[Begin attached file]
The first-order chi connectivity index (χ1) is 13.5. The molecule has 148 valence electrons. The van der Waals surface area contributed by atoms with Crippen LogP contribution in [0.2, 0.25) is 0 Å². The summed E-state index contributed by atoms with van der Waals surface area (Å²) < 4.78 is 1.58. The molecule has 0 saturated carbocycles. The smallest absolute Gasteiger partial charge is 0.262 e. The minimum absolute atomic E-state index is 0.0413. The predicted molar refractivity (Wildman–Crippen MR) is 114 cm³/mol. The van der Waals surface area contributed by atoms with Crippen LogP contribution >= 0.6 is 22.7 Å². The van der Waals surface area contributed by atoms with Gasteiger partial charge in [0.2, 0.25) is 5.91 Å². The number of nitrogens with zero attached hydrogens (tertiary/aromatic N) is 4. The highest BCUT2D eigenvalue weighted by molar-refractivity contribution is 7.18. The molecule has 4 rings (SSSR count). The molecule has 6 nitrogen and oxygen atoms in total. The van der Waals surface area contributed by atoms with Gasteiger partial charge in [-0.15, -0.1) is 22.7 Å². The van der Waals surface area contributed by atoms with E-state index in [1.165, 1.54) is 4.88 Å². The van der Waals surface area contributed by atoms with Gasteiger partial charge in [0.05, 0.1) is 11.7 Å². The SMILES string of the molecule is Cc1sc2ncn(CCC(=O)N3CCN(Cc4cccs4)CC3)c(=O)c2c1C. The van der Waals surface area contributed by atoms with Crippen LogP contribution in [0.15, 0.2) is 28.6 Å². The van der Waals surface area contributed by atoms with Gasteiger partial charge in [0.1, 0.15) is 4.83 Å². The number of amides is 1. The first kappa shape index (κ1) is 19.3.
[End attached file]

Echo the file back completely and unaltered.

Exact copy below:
The first-order chi connectivity index (χ1) is 13.5. The molecule has 148 valence electrons. The van der Waals surface area contributed by atoms with Crippen LogP contribution in [0.2, 0.25) is 0 Å². The summed E-state index contributed by atoms with van der Waals surface area (Å²) < 4.78 is 1.58. The molecule has 0 saturated carbocycles. The smallest absolute Gasteiger partial charge is 0.262 e. The minimum absolute atomic E-state index is 0.0413. The predicted molar refractivity (Wildman–Crippen MR) is 114 cm³/mol. The van der Waals surface area contributed by atoms with Crippen LogP contribution >= 0.6 is 22.7 Å². The van der Waals surface area contributed by atoms with Gasteiger partial charge in [0.2, 0.25) is 5.91 Å². The number of nitrogens with zero attached hydrogens (tertiary/aromatic N) is 4. The highest BCUT2D eigenvalue weighted by molar-refractivity contribution is 7.18. The molecule has 4 rings (SSSR count). The molecule has 6 nitrogen and oxygen atoms in total. The van der Waals surface area contributed by atoms with Gasteiger partial charge in [-0.15, -0.1) is 22.7 Å². The van der Waals surface area contributed by atoms with E-state index in [1.165, 1.54) is 4.88 Å². The van der Waals surface area contributed by atoms with Gasteiger partial charge in [0.05, 0.1) is 11.7 Å². The SMILES string of the molecule is Cc1sc2ncn(CCC(=O)N3CCN(Cc4cccs4)CC3)c(=O)c2c1C. The van der Waals surface area contributed by atoms with Crippen LogP contribution in [0.15, 0.2) is 28.6 Å². The van der Waals surface area contributed by atoms with Gasteiger partial charge in [0.1, 0.15) is 4.83 Å². The number of amides is 1. The first kappa shape index (κ1) is 19.3.